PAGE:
NCBI Submission Portal: Submission Portal is a new project at NCBI. It’s ambitious goal is to offer the external world a single, easy to navigate resource for data submissions to NCBI. Internally, it’s a platform that includes all required infrastructure and a framework for easy creation of individual submission apps. The challenges, lessons learned and some interesting opportunities in the world of submissions and curation at NCBI We will be discussed.

Medical Information: Finding, Organizing, and Using Medical Information is the gate to Improving knowledge and skills in accessing health information. NLM’s objective in supporting this workshop is to assist local students and scientists in creating an approach for strengthening libraries through outreach and training in Africa. The course will be divided in modules including: 1-Information Sources, 2-Searching Tools, 3- Electronic Information Searching Techniques, and 4-Management and evaluation of Information. Information literacy has become an essential requirement in today’s world of information and technology. The web has revolutionized information retrieval and in today’s information world, the word literacy therefore goes beyond the traditional definition of knowing how to read and write. The world henceforth will be run by synthesizers, people able to put together the right information at the right time, think critically about it, and make important choices widely. This cannot be overemphasized when it comes to health as information literacy is crucial in ensuring all those involved with health including Biomedical students and researchers, healthcare providers, medical librarians and consumers know how to find, use and manage health information. This is due to the fact that access to right and accurate information is a prerequisite to good health.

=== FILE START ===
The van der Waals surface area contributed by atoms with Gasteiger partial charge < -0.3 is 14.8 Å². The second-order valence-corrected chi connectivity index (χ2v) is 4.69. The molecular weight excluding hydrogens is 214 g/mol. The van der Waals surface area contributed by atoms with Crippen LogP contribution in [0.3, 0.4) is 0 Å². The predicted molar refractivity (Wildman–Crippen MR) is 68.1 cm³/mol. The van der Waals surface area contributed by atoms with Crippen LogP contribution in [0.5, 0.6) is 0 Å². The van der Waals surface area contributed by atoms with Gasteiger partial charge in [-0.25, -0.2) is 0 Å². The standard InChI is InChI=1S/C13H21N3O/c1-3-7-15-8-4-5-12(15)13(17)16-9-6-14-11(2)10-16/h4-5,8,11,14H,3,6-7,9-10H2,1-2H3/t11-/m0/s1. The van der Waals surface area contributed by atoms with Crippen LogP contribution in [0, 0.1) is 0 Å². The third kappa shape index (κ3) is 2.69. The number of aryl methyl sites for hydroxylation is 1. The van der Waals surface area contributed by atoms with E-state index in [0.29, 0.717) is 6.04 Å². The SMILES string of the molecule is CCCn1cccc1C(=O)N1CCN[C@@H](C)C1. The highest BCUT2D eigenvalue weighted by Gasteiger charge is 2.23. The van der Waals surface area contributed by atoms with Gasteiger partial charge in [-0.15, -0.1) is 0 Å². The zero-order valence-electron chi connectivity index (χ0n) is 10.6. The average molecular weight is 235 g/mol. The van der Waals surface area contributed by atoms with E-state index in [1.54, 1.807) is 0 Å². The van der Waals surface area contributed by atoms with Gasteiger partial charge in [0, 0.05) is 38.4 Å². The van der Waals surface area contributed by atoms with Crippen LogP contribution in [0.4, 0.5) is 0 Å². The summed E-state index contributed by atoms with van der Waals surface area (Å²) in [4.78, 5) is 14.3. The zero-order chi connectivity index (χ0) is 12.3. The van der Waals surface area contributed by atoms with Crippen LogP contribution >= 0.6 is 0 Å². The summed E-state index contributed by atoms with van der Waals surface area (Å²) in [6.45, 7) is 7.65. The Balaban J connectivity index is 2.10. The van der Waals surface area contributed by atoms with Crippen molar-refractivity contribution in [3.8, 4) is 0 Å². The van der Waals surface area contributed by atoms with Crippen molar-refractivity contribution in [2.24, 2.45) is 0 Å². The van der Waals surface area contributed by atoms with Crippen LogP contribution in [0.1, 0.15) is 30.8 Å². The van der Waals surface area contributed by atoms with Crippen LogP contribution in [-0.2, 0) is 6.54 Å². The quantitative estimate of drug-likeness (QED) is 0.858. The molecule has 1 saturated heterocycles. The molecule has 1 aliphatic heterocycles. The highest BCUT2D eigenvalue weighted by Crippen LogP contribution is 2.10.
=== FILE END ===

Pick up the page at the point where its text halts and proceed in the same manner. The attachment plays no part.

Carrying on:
No strong computer knowledge is needed but familiarity with NCBI tools will be advantageous. Although this Field Guide to NCBI Resources is primarily designed to provide information for researchers, educators and students as an introduction and survey of the NCBI suite, experienced users can also find this course to be useful as many update and new tools will be presented.